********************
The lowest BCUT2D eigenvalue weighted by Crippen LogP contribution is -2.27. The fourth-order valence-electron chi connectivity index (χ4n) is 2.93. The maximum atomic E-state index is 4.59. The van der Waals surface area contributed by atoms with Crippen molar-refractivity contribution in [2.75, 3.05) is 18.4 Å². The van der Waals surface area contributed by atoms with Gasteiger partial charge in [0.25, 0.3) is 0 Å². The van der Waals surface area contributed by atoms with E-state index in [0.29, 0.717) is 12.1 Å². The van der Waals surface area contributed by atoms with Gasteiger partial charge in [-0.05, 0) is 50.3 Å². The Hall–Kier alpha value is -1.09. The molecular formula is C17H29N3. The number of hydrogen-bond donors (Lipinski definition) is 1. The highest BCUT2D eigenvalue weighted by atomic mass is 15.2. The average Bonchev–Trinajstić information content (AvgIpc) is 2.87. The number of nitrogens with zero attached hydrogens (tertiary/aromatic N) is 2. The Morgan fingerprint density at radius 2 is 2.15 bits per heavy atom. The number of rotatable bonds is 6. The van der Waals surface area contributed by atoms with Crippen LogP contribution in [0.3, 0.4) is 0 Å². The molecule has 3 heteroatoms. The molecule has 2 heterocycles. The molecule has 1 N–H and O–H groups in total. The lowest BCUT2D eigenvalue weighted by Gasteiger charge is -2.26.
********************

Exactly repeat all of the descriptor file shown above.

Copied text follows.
The lowest BCUT2D eigenvalue weighted by Crippen LogP contribution is -2.27. The fourth-order valence-electron chi connectivity index (χ4n) is 2.93. The maximum atomic E-state index is 4.59. The van der Waals surface area contributed by atoms with Crippen molar-refractivity contribution in [2.75, 3.05) is 18.4 Å². The van der Waals surface area contributed by atoms with Gasteiger partial charge in [0.25, 0.3) is 0 Å². The van der Waals surface area contributed by atoms with E-state index in [0.29, 0.717) is 12.1 Å². The van der Waals surface area contributed by atoms with Gasteiger partial charge in [-0.05, 0) is 50.3 Å². The Hall–Kier alpha value is -1.09. The molecular formula is C17H29N3. The number of hydrogen-bond donors (Lipinski definition) is 1. The highest BCUT2D eigenvalue weighted by atomic mass is 15.2. The average Bonchev–Trinajstić information content (AvgIpc) is 2.87. The number of nitrogens with zero attached hydrogens (tertiary/aromatic N) is 2. The Morgan fingerprint density at radius 2 is 2.15 bits per heavy atom. The number of rotatable bonds is 6. The van der Waals surface area contributed by atoms with Crippen LogP contribution in [0.3, 0.4) is 0 Å². The molecule has 3 heteroatoms. The molecule has 2 heterocycles. The molecule has 1 N–H and O–H groups in total. The lowest BCUT2D eigenvalue weighted by Gasteiger charge is -2.26.